Ramtha, Jordan – Standing on a hill overlooking the flat green plains that stretch between the northern Jordanian town of Ramtha and the Syrian border, Ahmad Abu Sarhan laments the devastating consequences of the Syrian war on his hometown.
“Here, we are living in a state of war – without war,” said Abu Sarhan, a 43-year-old shopkeeper.
Once known as the “Sinbads” of Jordan due to their relentless trade and ability to find commercial opportunities abroad, residents of Ramtha, 90km north of Amman, relied on the ancient route to Syria as their lifeline, counting on trade and transport between the two countries for income.
But ever since the beginning of the Syrian uprising in 2011, thousands of Ramtha families have lost their livelihoods, and now struggle to put food on the table. “Our war is economic. We are fighting to feed our children,” Abu Sarhan told Al Jazeera.
The final nail in Ramtha’s economic coffin was the closure of the Jaber-Nassib border crossing after Syrian rebel groups seized it on April 4. Amid the chaos on the Syrian side, armed fighters and civilians reportedly looted the Syrian-Jordanian free zone, with losses estimated at 100 million Jordanian dinars ($140m).
“Overnight, I lost all my business and my staff lost their jobs,” said Abdullah Abu Aqoolah, whose car dealership was looted. After boasting a display of 388 cars, he has only six left to his name now.
The economy in Ramtha was on life support for the past three years, but the latest closure has completely killed it.
Nabil Rumman, the manager of Jordan’s free zones, estimates that some 7,000 Jordanians – working in logistics, transport and other services – have lost their jobs since the Jaber-Nassib border closure. The majority of those laid off were from Ramtha, cutting the last sources of income for the border town, while others hailed from the northern Jordanian towns of Irbid and Mafraq, which are also housing an influx of more than 200,000 Syrian refugees.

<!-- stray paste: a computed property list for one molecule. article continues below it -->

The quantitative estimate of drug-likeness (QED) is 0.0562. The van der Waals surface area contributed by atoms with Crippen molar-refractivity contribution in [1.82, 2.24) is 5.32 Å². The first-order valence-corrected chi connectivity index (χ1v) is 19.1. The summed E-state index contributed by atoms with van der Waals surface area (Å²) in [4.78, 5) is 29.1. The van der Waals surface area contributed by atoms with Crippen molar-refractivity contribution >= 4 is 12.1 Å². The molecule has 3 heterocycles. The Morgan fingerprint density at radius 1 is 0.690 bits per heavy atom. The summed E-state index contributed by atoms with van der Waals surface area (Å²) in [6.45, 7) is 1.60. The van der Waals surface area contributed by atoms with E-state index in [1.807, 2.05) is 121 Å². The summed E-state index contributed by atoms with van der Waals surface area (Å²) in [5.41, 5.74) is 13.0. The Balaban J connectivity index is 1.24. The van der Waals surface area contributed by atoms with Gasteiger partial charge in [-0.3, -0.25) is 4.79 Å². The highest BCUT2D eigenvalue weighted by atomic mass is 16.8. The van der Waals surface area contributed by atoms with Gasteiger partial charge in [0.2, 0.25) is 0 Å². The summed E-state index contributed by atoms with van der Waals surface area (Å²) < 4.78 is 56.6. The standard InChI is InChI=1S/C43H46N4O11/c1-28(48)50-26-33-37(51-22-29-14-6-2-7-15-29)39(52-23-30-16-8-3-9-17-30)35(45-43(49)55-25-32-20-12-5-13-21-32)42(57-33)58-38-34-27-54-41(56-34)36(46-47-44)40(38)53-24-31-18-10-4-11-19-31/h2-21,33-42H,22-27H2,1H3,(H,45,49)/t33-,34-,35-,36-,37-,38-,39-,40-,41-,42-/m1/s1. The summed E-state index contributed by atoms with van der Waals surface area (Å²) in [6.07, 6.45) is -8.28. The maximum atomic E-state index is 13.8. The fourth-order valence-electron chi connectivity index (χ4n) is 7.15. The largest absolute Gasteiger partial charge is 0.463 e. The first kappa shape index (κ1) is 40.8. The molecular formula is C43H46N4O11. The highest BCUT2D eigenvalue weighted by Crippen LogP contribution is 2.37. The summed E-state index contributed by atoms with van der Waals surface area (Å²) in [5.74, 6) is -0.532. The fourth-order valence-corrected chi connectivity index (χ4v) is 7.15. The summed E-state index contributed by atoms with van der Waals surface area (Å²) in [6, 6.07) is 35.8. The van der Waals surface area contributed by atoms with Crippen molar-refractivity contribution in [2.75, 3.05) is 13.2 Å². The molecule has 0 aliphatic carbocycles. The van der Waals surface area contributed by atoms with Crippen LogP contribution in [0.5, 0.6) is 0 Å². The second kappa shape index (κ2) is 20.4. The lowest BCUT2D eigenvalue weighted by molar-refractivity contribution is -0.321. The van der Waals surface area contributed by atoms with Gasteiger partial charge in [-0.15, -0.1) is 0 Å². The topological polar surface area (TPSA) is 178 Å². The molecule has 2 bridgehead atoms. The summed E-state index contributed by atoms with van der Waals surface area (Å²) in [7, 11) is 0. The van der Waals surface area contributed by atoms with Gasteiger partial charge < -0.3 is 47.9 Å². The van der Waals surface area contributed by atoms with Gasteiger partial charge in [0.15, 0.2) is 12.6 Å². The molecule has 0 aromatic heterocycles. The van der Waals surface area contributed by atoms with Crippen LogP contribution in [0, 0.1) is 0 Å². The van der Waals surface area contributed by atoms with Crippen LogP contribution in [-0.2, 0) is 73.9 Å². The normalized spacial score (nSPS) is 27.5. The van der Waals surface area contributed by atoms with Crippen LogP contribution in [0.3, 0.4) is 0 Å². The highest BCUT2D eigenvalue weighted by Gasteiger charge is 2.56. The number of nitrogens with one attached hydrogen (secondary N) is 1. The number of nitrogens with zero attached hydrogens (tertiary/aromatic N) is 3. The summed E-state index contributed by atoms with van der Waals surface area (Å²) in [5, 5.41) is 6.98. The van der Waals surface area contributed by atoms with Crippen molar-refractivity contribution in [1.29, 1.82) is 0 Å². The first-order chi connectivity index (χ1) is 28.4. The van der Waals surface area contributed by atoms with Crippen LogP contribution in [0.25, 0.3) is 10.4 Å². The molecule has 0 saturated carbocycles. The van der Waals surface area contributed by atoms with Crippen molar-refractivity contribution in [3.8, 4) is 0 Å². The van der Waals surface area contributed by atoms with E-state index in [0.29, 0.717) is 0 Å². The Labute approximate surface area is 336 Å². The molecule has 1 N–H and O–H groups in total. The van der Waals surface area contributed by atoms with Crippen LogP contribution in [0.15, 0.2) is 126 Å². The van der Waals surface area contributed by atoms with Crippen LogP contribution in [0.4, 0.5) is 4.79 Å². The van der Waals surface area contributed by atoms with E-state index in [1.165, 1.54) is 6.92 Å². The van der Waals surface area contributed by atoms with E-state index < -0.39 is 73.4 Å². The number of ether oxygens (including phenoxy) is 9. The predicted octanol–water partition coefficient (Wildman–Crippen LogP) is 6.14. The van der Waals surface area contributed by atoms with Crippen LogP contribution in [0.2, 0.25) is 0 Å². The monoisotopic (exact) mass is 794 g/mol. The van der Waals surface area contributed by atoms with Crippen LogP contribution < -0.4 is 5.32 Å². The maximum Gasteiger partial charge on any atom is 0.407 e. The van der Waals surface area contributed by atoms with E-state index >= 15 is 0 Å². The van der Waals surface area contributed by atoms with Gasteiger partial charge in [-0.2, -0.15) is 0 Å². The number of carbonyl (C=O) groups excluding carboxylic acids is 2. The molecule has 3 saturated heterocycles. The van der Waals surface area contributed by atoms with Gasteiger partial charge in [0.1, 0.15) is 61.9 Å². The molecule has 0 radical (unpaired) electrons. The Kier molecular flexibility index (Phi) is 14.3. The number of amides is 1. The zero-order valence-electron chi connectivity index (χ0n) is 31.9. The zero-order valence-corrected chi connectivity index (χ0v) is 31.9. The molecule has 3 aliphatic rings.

“It is a blow for the Jordanian economy, but it is the work force that has been hit hardest,” Rumman said. Heavy items such as wood and construction equipment survived the looting and have been transferred to the Zarqa Free Zone, according to Rumman.
But for the residents of Ramtha, this was just the latest, and most devastating, of a series of attacks that have gradually taken away their livelihoods.
In 2011, Jordanian authorities closed the Deraa-Ramtha border crossing, a move that cost 3,500 taxi drivers their jobs, according to residents and community leaders. It also gradually blocked the flow of goods such as cotton, food and clothing from Syria to Ramtha’s wholesale merchants.
“The economy in Ramtha was on life support for the past three years, but the latest closure has completely killed it,” said Abdul Salam Thunibat, head of Ramtha’s Chamber of Commerce. The number of active merchants in the border town registered with the chamber declined from 6,500 in 2010, to 1,000 in 2015, according to Thunibat.
“They cannot afford to pay rent, taxes, and salaries when there are no goods coming in,” Thunibat told Al Jazeera, adding that some merchants have turned to Turkey and China to import from, shouldering higher transportation costs.